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Diet during pregnancy and early life may affect children's behavior and intelligence

Date:
September 13, 2013
Source:
University of Granada
Summary:
The statement "you are what you eat" is significant for the development of optimum mental performance in children as evidence is accumulating to show that nutrition pre-birth and in early life "programs" long term health, well being, brain development and mental performance and that certain nutrients are important to this process.

The statement "you are what you eat" is significant for the development of optimum mental performance in children as evidence is accumulating to show that nutrition pre-birth and in early life "programmes" long term health, well being, brain development and mental performance and that certain nutrients are important to this process.

Researchers from the NUTRIMENTHE project have addressed this in a five-year study involving hundreds of European families with young children. Researchers looked at the effect of, B-vitamins, folic acid, breast milk versus formula milk, iron, iodine and omega-3 fatty acids, on the cognitive, emotional and behavioural development of children from before birth to age nine.

The study has found that folic acid, which is recommended in some European countries, to be taken by women during the first three months of pregnancy, can reduce the likelihood of behavioural problems during early childhood. Eating oily fish is also very beneficial, not only for the omega-3 fatty acids they which are 'building blocks' for brain cells, but also for the iodine content which has a positive effect on reading ability in children when measured at age nine.

A long-term study was needed as explained by Professor Cristina Campoy, who led the project "Short term studies seem unable to detect the real influence of nutrition in early life," explained Prof Cristina Campoy, "NUTRIMENTHE was designed to be a long-term study, as the brain takes a long time to mature, and early deficiencies may have far-reaching effects. So, early nutrition is most important."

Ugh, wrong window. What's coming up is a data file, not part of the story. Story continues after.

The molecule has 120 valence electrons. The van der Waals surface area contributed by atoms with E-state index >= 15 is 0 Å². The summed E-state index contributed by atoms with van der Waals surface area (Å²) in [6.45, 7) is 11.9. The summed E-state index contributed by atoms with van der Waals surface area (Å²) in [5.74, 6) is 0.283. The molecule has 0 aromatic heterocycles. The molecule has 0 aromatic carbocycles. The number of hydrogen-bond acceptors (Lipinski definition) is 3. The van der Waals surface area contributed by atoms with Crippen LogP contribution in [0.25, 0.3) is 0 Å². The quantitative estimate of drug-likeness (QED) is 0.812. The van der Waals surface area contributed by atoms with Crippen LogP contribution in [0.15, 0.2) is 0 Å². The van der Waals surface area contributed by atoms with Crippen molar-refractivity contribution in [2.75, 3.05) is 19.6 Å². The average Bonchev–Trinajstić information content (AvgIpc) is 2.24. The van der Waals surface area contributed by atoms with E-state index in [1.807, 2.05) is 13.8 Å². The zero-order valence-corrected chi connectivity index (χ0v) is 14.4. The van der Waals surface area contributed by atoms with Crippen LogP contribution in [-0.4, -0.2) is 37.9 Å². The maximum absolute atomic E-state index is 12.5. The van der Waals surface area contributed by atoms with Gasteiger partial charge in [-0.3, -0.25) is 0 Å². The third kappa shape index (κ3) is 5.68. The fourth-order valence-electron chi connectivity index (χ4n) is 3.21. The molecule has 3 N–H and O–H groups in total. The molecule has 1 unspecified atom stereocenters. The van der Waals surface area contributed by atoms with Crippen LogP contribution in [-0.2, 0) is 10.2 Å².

Many other factors can affect mental performance in children including; the parent's educational level, socio-economic status of the parents, age of the parents and, as discovered by NUTRIMENTHE, the genetic background of the mother and child. This can influence how certain nutrients are processed and transferred during pregnancy and breastfeeding and in turn, affect mental performance.

In giving advice to parents, Cristina Campoy explained, "it is important to try to have good nutrition during pregnancy and in the early life of the child and to include breastfeeding if possible, as such 'good nutrition' can have a positive effect on mental performance later in childhood." She went on to explain, "however, in the case of genetics, future studies should include research on genetic variation in mothers and children so that the optimum advice can be given. This area is relatively new and will be challenging!"

The knowledge obtained by NUTRIMENTHE will contribute to the science base for dietary recommendations for pregnant women and children for improving mental performance.

The work and results of NUTRIMENTHE will be presented and discussed at the NUTRIMENTHE International Conference taking place at the Granada Conference and Exhibition Centre on the 13th and 14th of September.


Story Source:

The above story is based on materials provided by University of Granada. Note: Materials may be edited for content and length.


Cite This Page:

University of Granada. "Diet during pregnancy and early life may affect children's behavior and intelligence." ScienceDaily. ScienceDaily, 13 September 2013. <www.sciencedaily.com/releases/2013/09/130913101815.htm>.
University of Granada. (2013, September 13). Diet during pregnancy and early life may affect children's behavior and intelligence. ScienceDaily. Retrieved July 22, 2014 from www.sciencedaily.com/releases/2013/09/130913101815.htm
University of Granada. "Diet during pregnancy and early life may affect children's behavior and intelligence." ScienceDaily. www.sciencedaily.com/releases/2013/09/130913101815.htm (accessed July 22, 2014).

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